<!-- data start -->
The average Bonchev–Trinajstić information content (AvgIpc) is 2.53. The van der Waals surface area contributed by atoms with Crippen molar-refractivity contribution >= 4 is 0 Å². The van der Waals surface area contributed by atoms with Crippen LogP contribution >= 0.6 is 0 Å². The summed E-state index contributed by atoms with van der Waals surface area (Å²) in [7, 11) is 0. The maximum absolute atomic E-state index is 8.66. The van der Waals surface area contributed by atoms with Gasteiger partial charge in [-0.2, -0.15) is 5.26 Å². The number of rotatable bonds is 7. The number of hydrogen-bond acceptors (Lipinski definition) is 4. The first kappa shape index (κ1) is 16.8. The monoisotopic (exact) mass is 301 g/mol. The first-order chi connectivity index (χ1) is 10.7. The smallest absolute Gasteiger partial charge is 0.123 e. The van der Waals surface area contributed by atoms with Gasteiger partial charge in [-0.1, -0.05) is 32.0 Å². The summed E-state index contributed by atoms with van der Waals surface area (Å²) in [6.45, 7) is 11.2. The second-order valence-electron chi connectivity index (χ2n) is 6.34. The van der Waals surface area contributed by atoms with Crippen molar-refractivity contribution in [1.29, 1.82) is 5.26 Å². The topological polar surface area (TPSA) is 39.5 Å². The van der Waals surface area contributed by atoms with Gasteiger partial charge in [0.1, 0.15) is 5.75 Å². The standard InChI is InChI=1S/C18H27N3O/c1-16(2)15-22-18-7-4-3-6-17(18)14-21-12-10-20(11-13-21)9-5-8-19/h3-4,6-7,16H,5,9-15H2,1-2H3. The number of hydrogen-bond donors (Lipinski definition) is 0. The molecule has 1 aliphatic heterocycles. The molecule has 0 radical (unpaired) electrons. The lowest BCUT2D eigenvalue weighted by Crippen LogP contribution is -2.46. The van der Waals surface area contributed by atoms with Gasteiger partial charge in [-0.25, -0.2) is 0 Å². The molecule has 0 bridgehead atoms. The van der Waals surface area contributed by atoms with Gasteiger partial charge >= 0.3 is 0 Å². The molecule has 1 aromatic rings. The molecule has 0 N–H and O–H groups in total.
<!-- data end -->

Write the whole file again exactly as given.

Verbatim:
The average Bonchev–Trinajstić information content (AvgIpc) is 2.53. The van der Waals surface area contributed by atoms with Crippen molar-refractivity contribution >= 4 is 0 Å². The van der Waals surface area contributed by atoms with Crippen LogP contribution >= 0.6 is 0 Å². The summed E-state index contributed by atoms with van der Waals surface area (Å²) in [7, 11) is 0. The maximum absolute atomic E-state index is 8.66. The van der Waals surface area contributed by atoms with Gasteiger partial charge in [-0.2, -0.15) is 5.26 Å². The number of rotatable bonds is 7. The number of hydrogen-bond acceptors (Lipinski definition) is 4. The first kappa shape index (κ1) is 16.8. The monoisotopic (exact) mass is 301 g/mol. The first-order chi connectivity index (χ1) is 10.7. The smallest absolute Gasteiger partial charge is 0.123 e. The van der Waals surface area contributed by atoms with Gasteiger partial charge in [-0.1, -0.05) is 32.0 Å². The summed E-state index contributed by atoms with van der Waals surface area (Å²) in [6.45, 7) is 11.2. The second-order valence-electron chi connectivity index (χ2n) is 6.34. The van der Waals surface area contributed by atoms with Crippen molar-refractivity contribution in [1.29, 1.82) is 5.26 Å². The topological polar surface area (TPSA) is 39.5 Å². The van der Waals surface area contributed by atoms with Gasteiger partial charge in [0.1, 0.15) is 5.75 Å². The standard InChI is InChI=1S/C18H27N3O/c1-16(2)15-22-18-7-4-3-6-17(18)14-21-12-10-20(11-13-21)9-5-8-19/h3-4,6-7,16H,5,9-15H2,1-2H3. The number of hydrogen-bond donors (Lipinski definition) is 0. The molecule has 1 aliphatic heterocycles. The molecule has 0 radical (unpaired) electrons. The lowest BCUT2D eigenvalue weighted by Crippen LogP contribution is -2.46. The van der Waals surface area contributed by atoms with Gasteiger partial charge in [-0.25, -0.2) is 0 Å². The molecule has 0 bridgehead atoms. The van der Waals surface area contributed by atoms with Gasteiger partial charge >= 0.3 is 0 Å². The molecule has 1 aromatic rings. The molecule has 0 N–H and O–H groups in total.